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The Biblical Reason for Elijah's Drought--Part 2

May 30, 2009

Deut. 11:16, 17 says,

" (16) Beware, lest your hearts be deceived and you turn away and serve other gods and worship them. (17) Or the anger of the Lord will be kindled against you, and He will shut up the heavens so that there will be no rain, and the ground will not yield its fruit; and you will perish quickly from the good land which the Lord is giving you."

The counterpart to this warning is the blessing that God promises when we recognize His Kingship and are in compliance with His laws. Deut. 28:12 says,

"The Lord will open for you His good storehouse, the heavens, to give rain to your land in its season and to bless all the work of your hand; and you shall lend to many nations, but you shall not borrow."

America used to be the greatest creditor nation. A seismic change has occurred in the past few decades, and we are now the greatest debtor nation in world history. This has occurred simultaneously with the shift from our government recognizing God to a government that has become "secular." Anyone familiar with the situation can see that the law is being fulfilled before our eyes. Yes, "secular" economics does have a spiritual cause. And this is happening precisely because God has not yet put away His law.

Solomon confirmed this as well in his prayer to dedicate the temple, saying in 1 Kings 8:35, 36,

" (35) When the heavens are shut up and there is no rain, because they have sinned against Thee, and they pray toward this place and confess Thy name and turn from their sin when Thou dost afflict them, (36) then hear Thou in heaven and forgive the sin of Thy servants and of Thy people Israel, indeed, teach them the good way in which they should walk. And send rain on Thy land, which Thou hast given Thy people for an inheritance."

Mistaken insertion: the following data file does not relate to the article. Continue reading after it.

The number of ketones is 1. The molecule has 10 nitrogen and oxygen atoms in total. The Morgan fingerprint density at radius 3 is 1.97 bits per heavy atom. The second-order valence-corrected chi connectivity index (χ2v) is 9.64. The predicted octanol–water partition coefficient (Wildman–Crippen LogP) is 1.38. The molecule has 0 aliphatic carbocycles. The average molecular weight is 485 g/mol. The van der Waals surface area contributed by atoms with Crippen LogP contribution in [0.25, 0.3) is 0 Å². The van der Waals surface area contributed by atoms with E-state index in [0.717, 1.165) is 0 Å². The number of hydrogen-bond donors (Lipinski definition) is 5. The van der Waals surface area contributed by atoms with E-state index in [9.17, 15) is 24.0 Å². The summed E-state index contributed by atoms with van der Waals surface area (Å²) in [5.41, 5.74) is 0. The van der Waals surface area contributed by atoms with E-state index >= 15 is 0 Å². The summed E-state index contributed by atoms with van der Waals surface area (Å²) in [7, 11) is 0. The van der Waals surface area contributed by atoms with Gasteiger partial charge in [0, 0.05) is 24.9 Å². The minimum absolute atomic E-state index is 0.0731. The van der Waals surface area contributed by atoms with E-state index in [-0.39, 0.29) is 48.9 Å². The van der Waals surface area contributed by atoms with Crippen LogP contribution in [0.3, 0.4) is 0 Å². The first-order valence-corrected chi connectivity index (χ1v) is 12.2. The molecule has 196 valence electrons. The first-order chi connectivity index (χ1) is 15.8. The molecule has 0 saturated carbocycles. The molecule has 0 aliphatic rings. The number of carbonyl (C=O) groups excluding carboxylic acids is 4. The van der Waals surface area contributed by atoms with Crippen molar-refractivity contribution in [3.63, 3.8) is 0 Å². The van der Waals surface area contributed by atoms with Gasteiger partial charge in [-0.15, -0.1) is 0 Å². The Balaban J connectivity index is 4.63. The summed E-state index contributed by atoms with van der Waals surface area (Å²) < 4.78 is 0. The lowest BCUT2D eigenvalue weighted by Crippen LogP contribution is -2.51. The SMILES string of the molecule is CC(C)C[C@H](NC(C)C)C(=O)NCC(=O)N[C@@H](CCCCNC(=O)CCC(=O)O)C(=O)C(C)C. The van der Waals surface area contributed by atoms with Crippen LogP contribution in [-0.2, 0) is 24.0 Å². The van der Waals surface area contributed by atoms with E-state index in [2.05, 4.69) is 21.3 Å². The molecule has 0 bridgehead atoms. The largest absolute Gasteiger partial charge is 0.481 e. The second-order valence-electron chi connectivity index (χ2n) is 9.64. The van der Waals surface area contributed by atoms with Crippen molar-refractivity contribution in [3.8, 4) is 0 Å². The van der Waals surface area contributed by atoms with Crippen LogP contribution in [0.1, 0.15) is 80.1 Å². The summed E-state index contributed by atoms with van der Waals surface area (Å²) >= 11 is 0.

In the Old Covenant context, this was a physical rain on their real estate, because that was the Old Covenant inheritance. But the New Covenant gives us a greater inheritance--our own "land" (bodies) made of the dust of the ground. It is the glorified body, which is glorified by the divine presence. Even as Solomon's temple was glorified by the presence of God on the 8th day of Tabernacles, so also are we the temples of God today, and we look for the fulness of the Spirit to be poured out upon us, so that His Spirit may indwell human flesh.

That is the real "rain" that we seek, as the antidote to the "famine" of hearing the word of the Lord. According to the law (and confirmed by Solomon), the key is repentance. But we need to understand how to repent. It will not be of much help merely to stand in church and weep and pray for God's blessings. Nor will it even make much difference if Christians repent on behalf of the unbelievers for committing abortion and allowing gay marriages. The unbelievers are not the problem, even though they are often the scapegoat of the church. Solomon said in 2 Chron. 7:14, "IF MY PEOPLE . . . will humble themselves and pray and turn."

The problem has its roots in the story of King Saul, who is a type of the Church under Pentecost, as I have so often explained. That problem is expressed in 1 Samuel 8:7,

"And the Lord said to Samuel, Listen to the voice of the people in regard to all that they say to you, for they have not rejected you, but they have rejected Me from being king over them."

These are not unbelievers rejecting God as King. These are believers. They would have bristled at the suggestion that they were rejecting God as King. No, in their minds they simply wanted an earthly king in addition to God. In other words, they wanted a vice-regent, or a vicar of Christ. As in the days of Moses, they wanted a man to get the revelation from God so that he could tell them what to do.

They did not want to hear God for themselves. They did not want a personal and direct relationship with God. They wanted a God who was one step removed from them, one that would be approached only by a saint who was worthy to do so.